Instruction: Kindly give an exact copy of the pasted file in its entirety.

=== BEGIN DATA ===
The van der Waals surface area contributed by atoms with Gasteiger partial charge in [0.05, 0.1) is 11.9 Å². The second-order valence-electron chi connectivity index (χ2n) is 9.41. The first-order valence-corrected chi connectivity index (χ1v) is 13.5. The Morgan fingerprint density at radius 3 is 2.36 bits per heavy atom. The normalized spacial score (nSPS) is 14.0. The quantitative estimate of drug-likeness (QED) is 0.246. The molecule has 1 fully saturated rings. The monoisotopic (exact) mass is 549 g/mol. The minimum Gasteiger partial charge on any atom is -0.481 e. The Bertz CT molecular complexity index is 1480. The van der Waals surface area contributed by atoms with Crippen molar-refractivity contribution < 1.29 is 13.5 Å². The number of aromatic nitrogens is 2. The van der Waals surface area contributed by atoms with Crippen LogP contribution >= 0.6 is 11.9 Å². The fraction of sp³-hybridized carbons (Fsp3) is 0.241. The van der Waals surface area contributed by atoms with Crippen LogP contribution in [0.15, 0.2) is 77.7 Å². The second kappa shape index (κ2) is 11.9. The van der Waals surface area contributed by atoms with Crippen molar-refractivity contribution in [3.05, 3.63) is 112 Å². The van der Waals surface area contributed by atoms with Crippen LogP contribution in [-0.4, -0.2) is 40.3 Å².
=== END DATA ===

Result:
The van der Waals surface area contributed by atoms with Gasteiger partial charge in [0.05, 0.1) is 11.9 Å². The second-order valence-electron chi connectivity index (χ2n) is 9.41. The first-order valence-corrected chi connectivity index (χ1v) is 13.5. The Morgan fingerprint density at radius 3 is 2.36 bits per heavy atom. The normalized spacial score (nSPS) is 14.0. The quantitative estimate of drug-likeness (QED) is 0.246. The molecule has 1 fully saturated rings. The monoisotopic (exact) mass is 549 g/mol. The minimum Gasteiger partial charge on any atom is -0.481 e. The Bertz CT molecular complexity index is 1480. The van der Waals surface area contributed by atoms with Crippen molar-refractivity contribution < 1.29 is 13.5 Å². The number of aromatic nitrogens is 2. The van der Waals surface area contributed by atoms with Crippen LogP contribution >= 0.6 is 11.9 Å². The fraction of sp³-hybridized carbons (Fsp3) is 0.241. The van der Waals surface area contributed by atoms with Crippen LogP contribution in [0.15, 0.2) is 77.7 Å². The second kappa shape index (κ2) is 11.9. The van der Waals surface area contributed by atoms with Crippen molar-refractivity contribution in [3.05, 3.63) is 112 Å². The van der Waals surface area contributed by atoms with Crippen LogP contribution in [-0.4, -0.2) is 40.3 Å².